W HY I T W ORKS Items may be purchased and next day delivery requested from vendor Items are “rush” cataloged It is possible for users to have item(s) in hand in shorter amount of time than average ILL transaction (for W&L, average ILL transaction is about 4-5 business days) It does not guarantee use by one user (they may not come to pick-up the item) In our experience, POD materials do get checked-out at least once and several have had multiple check-outs User will have longer loan period than with ILL and can easily renew Item will be available for future check-outs Works well for DVDs (cheap to purchase and difficult to borrow through ILL)
P ATRON F EEDBACK Some of the literature discusses obtaining patron feedback through surveys Suggestions for improvements, level of satisfactions, expectations/needs, etc. Uta Hussong-Christian & Kerri Goergen-Doll (2010) “We're Listening: Using Patron Feedback to Assess and Enhance Purchase on Demand” Journal of Interlibrary Loan, Document Delivery & Electronic Reserve 20:5, 319-335.
C RITICISM POD purchases may be made without patron consultation and patron only needs book for citation checking or bibliography chasing Collection may end up with materials that have narrow focus It is cost effective? Cost-per-use? ROI? See G. Van Dyk (2011) “Interlibrary loan purchase-on- demand: A misleading literature” Library Collections, Acquisitions, and Technical Services Volume 35: 2-3, 83-89
GIST: G ETTING IT S YSTEM T OOLKIT D EVELOPED BY M ILNE L IBRARY AT SUNY G ENESEO idsproject.org/tools/gist.aspx Tool for integrating Acquisitions and ILL into one workflow and interface From GIST website using ILLiad/GIST users and staff can easily determine: *uniqueness (for cooperative collection development) *locate free online sources (to reduce cost and/or catalog eBooks just-in-time) *see reviews and rankings (to add value to the request process) *see purchasing options and prices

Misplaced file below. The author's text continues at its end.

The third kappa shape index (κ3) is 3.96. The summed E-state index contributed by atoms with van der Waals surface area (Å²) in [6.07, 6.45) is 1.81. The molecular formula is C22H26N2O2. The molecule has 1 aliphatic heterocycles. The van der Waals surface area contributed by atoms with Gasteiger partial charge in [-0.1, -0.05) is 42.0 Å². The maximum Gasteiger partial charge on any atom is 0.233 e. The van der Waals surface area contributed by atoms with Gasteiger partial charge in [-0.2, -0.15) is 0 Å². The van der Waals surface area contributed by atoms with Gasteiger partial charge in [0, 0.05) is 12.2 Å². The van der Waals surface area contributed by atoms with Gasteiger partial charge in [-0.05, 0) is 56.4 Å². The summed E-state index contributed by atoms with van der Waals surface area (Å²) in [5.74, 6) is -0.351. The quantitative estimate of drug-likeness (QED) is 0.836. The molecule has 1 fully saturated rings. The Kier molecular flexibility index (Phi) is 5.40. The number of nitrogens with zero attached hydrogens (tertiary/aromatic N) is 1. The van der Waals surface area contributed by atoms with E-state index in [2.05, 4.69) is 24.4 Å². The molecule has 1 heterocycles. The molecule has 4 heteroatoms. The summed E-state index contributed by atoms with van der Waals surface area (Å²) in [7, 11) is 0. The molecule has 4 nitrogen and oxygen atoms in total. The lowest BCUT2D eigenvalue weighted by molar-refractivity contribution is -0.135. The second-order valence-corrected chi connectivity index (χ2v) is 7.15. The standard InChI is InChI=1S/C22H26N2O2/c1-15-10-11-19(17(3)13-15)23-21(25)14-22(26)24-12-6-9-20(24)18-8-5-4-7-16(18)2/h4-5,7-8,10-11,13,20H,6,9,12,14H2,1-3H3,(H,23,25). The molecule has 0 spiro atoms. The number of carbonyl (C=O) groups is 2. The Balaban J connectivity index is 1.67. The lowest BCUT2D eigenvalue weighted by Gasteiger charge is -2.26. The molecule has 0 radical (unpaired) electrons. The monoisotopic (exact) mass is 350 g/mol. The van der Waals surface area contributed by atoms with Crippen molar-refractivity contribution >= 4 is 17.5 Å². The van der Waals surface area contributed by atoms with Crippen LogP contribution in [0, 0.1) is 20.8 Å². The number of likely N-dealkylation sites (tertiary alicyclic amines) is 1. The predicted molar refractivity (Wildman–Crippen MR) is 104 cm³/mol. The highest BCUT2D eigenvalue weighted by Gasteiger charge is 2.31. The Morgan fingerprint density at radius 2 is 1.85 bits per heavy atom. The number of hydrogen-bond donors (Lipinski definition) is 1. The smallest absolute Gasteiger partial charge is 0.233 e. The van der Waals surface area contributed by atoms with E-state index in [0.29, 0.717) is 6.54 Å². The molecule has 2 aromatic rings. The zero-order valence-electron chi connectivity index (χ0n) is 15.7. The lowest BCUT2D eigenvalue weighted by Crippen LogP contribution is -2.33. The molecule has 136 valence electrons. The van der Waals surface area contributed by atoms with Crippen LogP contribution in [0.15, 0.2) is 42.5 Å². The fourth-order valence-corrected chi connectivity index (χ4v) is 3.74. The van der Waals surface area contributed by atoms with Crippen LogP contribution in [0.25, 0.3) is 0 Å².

B IBLIOGRAPHY Nancy Lichten Alder (2007) “Direct Purchase As a Function of Interlibrary Loan: Buying Books Versus Borrowing” Journal of Interlibrary Loan, Document Delivery & Electronic Reserve, 18:1, 9-15. Megan Gaffney (2011) “Item Shipped! Purchase on Demand and ILLiad 8 Addons” 2011 ILLiad International Conference Gail Herrera & Judy Greenwood (2011) “Patron-Initiated Purchasing: Evaluating Criteria and Workflows” Journal of Interlibrary Loan, Document Delivery & Electronic Reserve, 21:1-2, 9-24. Uta Hussong-Christian & Kerri Goergen-Doll (2010) “We're Listening: Using Patron Feedback to Assess and Enhance Purchase on Demand” Journal of Interlibrary Loan, Document Delivery & Electronic Reserve, 20:5, 319-335. Peter Spitzform (2011) The User Knows Best www.nelib.org/Resources/Documents/NETSL/SpitzformPDAnetsl2011.pdf David C. Tyler, Joyce C. Melvin, Yang Xu, Marylou Epp & Anita M. Kreps (2011) “Effective Selectors? Interlibrary Loan Patrons as Monograph Purchasers: A Comparative Examination of Price and Circulation-Related Performance” Journal of Interlibrary Loan, Document Delivery & Electronic Reserve, 21:1-2, 57-90 David C. Tyler (2011) “Patron-Driven Purchase on Demand Programs for Printed Books and Similar Materials” Library Philosophy and Practice http://unllib.unl.edu/LPP/tyler.htmhttp://unllib.unl.edu/LPP/tyler.htm G. Van Dyk (2011) “Interlibrary loan purchase-on-demand: A misleading literature” Library Collections, Acquisitions, and Technical Services Volume 35: 2-3, 83-89 David Zopfi-Jordan (2008) “Purchasing or Borrowing: Making Interlibrary Loan Decisions That Enhance Patron Satisfaction” Journal of Interlibrary Loan, Document Delivery & Electronic Reserve, 18:3, 387-394.